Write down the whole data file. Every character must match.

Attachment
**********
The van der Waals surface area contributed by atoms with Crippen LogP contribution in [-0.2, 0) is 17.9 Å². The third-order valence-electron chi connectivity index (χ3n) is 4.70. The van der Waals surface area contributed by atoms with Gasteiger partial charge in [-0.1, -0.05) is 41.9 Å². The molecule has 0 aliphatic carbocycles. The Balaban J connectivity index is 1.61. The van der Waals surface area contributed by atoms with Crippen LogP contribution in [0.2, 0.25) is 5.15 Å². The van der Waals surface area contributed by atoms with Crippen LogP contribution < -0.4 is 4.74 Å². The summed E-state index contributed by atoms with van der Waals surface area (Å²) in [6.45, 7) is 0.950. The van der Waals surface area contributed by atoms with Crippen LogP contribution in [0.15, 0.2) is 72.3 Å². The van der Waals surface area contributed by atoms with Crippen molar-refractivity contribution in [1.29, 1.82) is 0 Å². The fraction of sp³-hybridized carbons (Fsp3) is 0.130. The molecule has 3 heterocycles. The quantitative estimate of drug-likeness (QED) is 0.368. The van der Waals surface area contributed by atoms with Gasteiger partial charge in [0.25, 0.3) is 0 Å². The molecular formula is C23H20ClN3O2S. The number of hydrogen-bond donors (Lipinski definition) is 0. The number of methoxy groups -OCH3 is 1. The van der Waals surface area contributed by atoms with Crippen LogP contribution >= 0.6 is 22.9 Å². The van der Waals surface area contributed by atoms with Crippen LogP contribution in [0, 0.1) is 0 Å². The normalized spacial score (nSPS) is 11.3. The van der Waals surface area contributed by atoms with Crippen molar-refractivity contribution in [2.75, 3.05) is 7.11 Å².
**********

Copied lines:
The van der Waals surface area contributed by atoms with Crippen LogP contribution in [-0.2, 0) is 17.9 Å². The third-order valence-electron chi connectivity index (χ3n) is 4.70. The van der Waals surface area contributed by atoms with Gasteiger partial charge in [-0.1, -0.05) is 41.9 Å². The molecule has 0 aliphatic carbocycles. The Balaban J connectivity index is 1.61. The van der Waals surface area contributed by atoms with Crippen LogP contribution in [0.2, 0.25) is 5.15 Å². The van der Waals surface area contributed by atoms with Crippen LogP contribution < -0.4 is 4.74 Å². The summed E-state index contributed by atoms with van der Waals surface area (Å²) in [6.45, 7) is 0.950. The van der Waals surface area contributed by atoms with Crippen LogP contribution in [0.15, 0.2) is 72.3 Å². The van der Waals surface area contributed by atoms with Crippen molar-refractivity contribution in [1.29, 1.82) is 0 Å². The fraction of sp³-hybridized carbons (Fsp3) is 0.130. The molecule has 3 heterocycles. The quantitative estimate of drug-likeness (QED) is 0.368. The van der Waals surface area contributed by atoms with Gasteiger partial charge in [0.25, 0.3) is 0 Å². The molecular formula is C23H20ClN3O2S. The number of hydrogen-bond donors (Lipinski definition) is 0. The number of methoxy groups -OCH3 is 1. The van der Waals surface area contributed by atoms with Crippen LogP contribution >= 0.6 is 22.9 Å². The van der Waals surface area contributed by atoms with Crippen LogP contribution in [0, 0.1) is 0 Å². The normalized spacial score (nSPS) is 11.3. The van der Waals surface area contributed by atoms with Crippen molar-refractivity contribution in [2.75, 3.05) is 7.11 Å².